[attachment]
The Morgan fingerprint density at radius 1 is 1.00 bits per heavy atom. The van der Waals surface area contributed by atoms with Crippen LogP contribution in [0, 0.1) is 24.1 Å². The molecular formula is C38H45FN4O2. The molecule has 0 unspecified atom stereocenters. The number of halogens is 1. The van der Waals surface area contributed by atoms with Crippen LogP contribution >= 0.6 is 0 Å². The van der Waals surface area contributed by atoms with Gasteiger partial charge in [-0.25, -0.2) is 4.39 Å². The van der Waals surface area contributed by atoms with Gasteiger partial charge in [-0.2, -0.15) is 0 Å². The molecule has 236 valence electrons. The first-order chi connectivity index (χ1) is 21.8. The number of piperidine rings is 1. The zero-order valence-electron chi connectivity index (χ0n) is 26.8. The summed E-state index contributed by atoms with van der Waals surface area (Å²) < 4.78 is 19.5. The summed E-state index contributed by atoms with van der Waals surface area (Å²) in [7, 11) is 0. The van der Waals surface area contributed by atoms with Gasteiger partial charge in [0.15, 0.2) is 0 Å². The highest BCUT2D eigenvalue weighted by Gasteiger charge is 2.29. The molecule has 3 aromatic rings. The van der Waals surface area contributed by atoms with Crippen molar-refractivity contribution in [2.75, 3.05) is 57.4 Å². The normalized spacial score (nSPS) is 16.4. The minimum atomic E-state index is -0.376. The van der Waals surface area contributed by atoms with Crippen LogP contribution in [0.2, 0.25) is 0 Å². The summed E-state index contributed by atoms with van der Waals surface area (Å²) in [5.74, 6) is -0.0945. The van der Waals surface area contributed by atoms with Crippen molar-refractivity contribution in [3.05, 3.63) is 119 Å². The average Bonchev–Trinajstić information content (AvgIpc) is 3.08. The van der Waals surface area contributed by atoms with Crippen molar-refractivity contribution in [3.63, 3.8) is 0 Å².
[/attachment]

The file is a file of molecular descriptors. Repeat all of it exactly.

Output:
The Morgan fingerprint density at radius 1 is 1.00 bits per heavy atom. The van der Waals surface area contributed by atoms with Crippen LogP contribution in [0, 0.1) is 24.1 Å². The molecular formula is C38H45FN4O2. The molecule has 0 unspecified atom stereocenters. The number of halogens is 1. The van der Waals surface area contributed by atoms with Crippen LogP contribution >= 0.6 is 0 Å². The van der Waals surface area contributed by atoms with Gasteiger partial charge in [-0.25, -0.2) is 4.39 Å². The van der Waals surface area contributed by atoms with Gasteiger partial charge in [-0.2, -0.15) is 0 Å². The molecule has 236 valence electrons. The first-order chi connectivity index (χ1) is 21.8. The number of piperidine rings is 1. The zero-order valence-electron chi connectivity index (χ0n) is 26.8. The summed E-state index contributed by atoms with van der Waals surface area (Å²) < 4.78 is 19.5. The summed E-state index contributed by atoms with van der Waals surface area (Å²) in [7, 11) is 0. The van der Waals surface area contributed by atoms with Gasteiger partial charge in [0.15, 0.2) is 0 Å². The highest BCUT2D eigenvalue weighted by Gasteiger charge is 2.29. The molecule has 3 aromatic rings. The van der Waals surface area contributed by atoms with Crippen molar-refractivity contribution in [2.75, 3.05) is 57.4 Å². The normalized spacial score (nSPS) is 16.4. The minimum atomic E-state index is -0.376. The van der Waals surface area contributed by atoms with Crippen LogP contribution in [0.2, 0.25) is 0 Å². The summed E-state index contributed by atoms with van der Waals surface area (Å²) in [5.74, 6) is -0.0945. The van der Waals surface area contributed by atoms with Crippen molar-refractivity contribution in [3.05, 3.63) is 119 Å². The average Bonchev–Trinajstić information content (AvgIpc) is 3.08. The van der Waals surface area contributed by atoms with Crippen molar-refractivity contribution in [3.63, 3.8) is 0 Å².